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Explosive news. Not about the election, where things were quietish while the debate was digested, and not just about the Eyjafjallajökull volcano, which is bringing an eerie calm to those of us who live under a UK airport flightpath, while causing chaos and mayhem all over Europe. There’s also the news that Goldman Sachs are being charged with fraud by the Securities and Exchange Commission. The allegations concern the Collateralised Debt Obligations which the bank sold to its customers, and what sorts of shenanigans went on in the course of their manufacture.

Something like this has been coming for months. I’m going to quote something I wrote back in January:

In the US, the Congressional inquiry into the financial meltdown has been running under the chairmanship of Phil Angelides. (He’s the Democrat who lost the Californian gubernatorial race to Arnold Schwarzennegger.) He summoned the heads of the big investment banks before the commission. At the hearing, Angelides asked Lloyd Blankfein, Chairman of Goldman Sachs, about the fact that his firm bet hugely against the very same mortgage based securities that they were energetically selling to their clients. Goldman sold about $40 billion in mortgage securities, but in December 2006, they ‘came to the conclusion the mortgage was heading south’ and began dumping their own holdings. Angelides came up with a brilliant metaphor. He said that what Goldman did was ‘like selling a used car with faulty brakes and then buying an insurance policy on those cars’.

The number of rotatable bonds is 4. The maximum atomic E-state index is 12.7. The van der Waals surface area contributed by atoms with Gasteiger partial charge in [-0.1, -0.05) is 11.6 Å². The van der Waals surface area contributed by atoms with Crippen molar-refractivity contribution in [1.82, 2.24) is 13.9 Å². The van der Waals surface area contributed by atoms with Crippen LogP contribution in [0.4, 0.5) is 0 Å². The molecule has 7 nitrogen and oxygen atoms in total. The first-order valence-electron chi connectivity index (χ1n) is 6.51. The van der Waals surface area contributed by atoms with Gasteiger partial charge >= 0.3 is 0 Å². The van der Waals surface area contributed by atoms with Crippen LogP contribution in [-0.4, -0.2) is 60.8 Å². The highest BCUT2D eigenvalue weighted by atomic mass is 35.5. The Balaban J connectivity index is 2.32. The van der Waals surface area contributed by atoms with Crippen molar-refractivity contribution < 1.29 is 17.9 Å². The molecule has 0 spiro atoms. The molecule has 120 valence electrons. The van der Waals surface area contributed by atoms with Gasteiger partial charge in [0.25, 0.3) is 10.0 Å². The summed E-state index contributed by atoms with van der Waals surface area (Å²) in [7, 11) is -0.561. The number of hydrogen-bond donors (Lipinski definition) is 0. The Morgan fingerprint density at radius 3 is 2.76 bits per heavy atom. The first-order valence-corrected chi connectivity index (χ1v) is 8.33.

Blankfein’s answer was snapped back: ‘That’s what a market is.’ In other words, the buyers knew what they were doing, and the sellers were free to take a different view.

Is he right, though? What if the banks knew things about the mortgage-backed securities which they didn’t share with the customers? If you know what you are selling, but your buyer doesn’t know what he’s buying, is that really a market? Or is it something more sinister? The question is one relevant to far more banks than just Goldman, and it’s one in which the Securities and Exchange Commission, the US regulator, is taking an interest. If anyone out there quite fancies the idea of seeing some senior bankers disappear off in handcuffs, this is the question which might, just might, lead to its happening.

I’ve just been reading Michael Lewis’s brilliant new book The Big Short – I’m doing an event with him on Monday at the RSA, Eyjafjallajökull permitting – and you can’t finish that book without being certain that a lot of what went on in the creation of CDOs was wrong. Now the Feds are going to take a shot at proving it was also illegal. Wow! Kaboom!

Comments on “Kaboom!”

  1. danielr says:

    i am reading you IOU book and enjoying it very much.
    there is, however, a comment i want to add:
    C.K.Liu is an economist who, IN 2006 was alerting the world on the stupidity of Allan Greenspan rates policy.
    Mr. Liu is an economist teaching (i believe at Princeton), and is consultant of CHINA.
    i followed his indications, and since 2006 i started to place, WEEKLY, stop loss orders in my portfolio.
    that, simply, helped me emerge (with the small loss of the safety band i set), virtually unharmed from this debacle.

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